1. Lightshed. Liz Magor

Location plays a big part in this piece. This ‘wooden’ shed sitting on log pilings in Coal Harbour recalls the area’s maritime history since freight sheds once sat here on wharves. I say ‘wooden’ in quotation marks because although that’s what the material looks like, if you go up to touch it, you’ll find it’s actually made of aluminum – including the barnacles crawling up the posts. According to this article, the artist likes to challenge our assumption of the familiar, not just through an unexpected material but also through the precarious angle of the shed, as if it’s about to collapse. I would love to see this piece at night because apparently a silver light shines from inside it, lighting up the windows. It gives the illusion of habitation even though the out-of-reach doorway means whoever or whatever’s inside remains inaccessible to us.

2. Engagement. Dennis Oppenheim

It’s hard not to notice these gigantic engagement rings standing about 30 feet high in Sunset Beach Park. American sculptor Dennis Oppenheim made them, who also designed this interesting bus station in California. Oppenheim likes to leave his works open to interpretation, and many have interpreted this piece as a political message about same-sex marriage given that both rings are ladies’ rings and they’re situated in the West End, Vancouver’s gay community. The angle of the rings tilting away from each other also speaks to the precarious balance in marriage, but also in any relationship. This piece would be another great one to see illuminated at night, where the ‘diamond’ part of the rings shine.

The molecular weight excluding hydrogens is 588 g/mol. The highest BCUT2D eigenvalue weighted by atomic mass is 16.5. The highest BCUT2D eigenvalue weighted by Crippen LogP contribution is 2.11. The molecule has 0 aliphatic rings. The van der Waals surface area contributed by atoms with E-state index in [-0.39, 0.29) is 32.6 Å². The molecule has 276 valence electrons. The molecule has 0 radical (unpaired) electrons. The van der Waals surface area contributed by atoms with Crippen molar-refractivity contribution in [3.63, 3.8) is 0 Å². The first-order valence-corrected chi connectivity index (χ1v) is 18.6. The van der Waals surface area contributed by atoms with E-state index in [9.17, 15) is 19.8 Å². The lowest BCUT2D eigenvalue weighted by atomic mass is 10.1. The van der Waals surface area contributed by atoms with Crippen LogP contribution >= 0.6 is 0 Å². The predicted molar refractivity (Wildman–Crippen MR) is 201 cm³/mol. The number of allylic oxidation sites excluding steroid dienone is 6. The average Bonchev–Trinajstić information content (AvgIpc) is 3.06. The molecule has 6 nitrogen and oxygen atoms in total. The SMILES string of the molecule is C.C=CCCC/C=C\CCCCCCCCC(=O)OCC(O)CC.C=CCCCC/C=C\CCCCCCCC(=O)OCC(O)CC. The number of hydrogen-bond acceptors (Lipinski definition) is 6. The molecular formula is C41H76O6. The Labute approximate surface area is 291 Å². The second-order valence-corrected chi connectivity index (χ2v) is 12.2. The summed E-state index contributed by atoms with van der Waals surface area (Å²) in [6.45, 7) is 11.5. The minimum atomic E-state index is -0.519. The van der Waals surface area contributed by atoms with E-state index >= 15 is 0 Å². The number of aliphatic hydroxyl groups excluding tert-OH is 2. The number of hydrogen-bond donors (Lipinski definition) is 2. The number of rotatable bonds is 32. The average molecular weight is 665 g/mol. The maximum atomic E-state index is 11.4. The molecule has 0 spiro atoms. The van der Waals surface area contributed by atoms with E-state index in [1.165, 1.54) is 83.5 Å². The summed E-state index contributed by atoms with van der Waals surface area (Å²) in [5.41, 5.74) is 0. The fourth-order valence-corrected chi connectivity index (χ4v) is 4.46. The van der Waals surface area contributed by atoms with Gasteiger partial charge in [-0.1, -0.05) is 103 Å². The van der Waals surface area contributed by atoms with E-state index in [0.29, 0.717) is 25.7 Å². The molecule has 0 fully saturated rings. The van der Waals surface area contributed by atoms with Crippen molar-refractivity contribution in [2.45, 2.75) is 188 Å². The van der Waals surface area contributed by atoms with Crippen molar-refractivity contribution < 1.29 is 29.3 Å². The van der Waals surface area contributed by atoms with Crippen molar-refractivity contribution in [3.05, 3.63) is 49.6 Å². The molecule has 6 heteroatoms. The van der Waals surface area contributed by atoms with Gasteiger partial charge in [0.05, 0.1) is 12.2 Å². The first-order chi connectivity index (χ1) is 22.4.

3. Khenko. Doug Taylor

This kinetic sculpture hanging over the False Creek pathway gets its name from the Coast Salish mythical term for Great Blue Heron. Addressing sustainability, this piece celebrates the return of this bird to the False Creek waterway, which was a main industrial site in the city’s early history. Notice the combination of man-made, heavy mechanical elements and the grace and lightness of the bird that actually flies through this wind-powered device.

4. King and Queen. Sorel Etrog

King and Queen highlights the relationship between man and machinery. King is on the left; Queen is on the right—a regal looking pair sitting in Harbour Green Park. Despite their rigid steel parts, Etrog makes these figures inviting through the curvature of their multiple laps (a favourite for children to climb on) and their humanized features like rivets for eyes. I like the play between the forms’ formality and casualness, just sitting in the park like all the other Vancouverites enjoying the sunny evening.

5. Time Top. Jerry Pethick

This 1940s-style spaceship standing along the False Creek shoreline evokes time travel, as if it just washed up from another world. We saw it at low tide, but depending on the time of day, its bulbous feet can be completely submerged, changing the way we interact with the piece. I’d imagine it could also look like a spinning top bobbing along in the water. This piece literally underwent some ‘time travel’ itself. It was submerged for two years in the ocean by Gibsons, BC, where it was also given a low-level electrical charge to attract sea life to its bronze surface. I love how the colours of Time Top echoed the colour of the water when we were viewing it, blending it with its ‘natural’ environment. Unfortunately the artist passed away before he saw the completed work.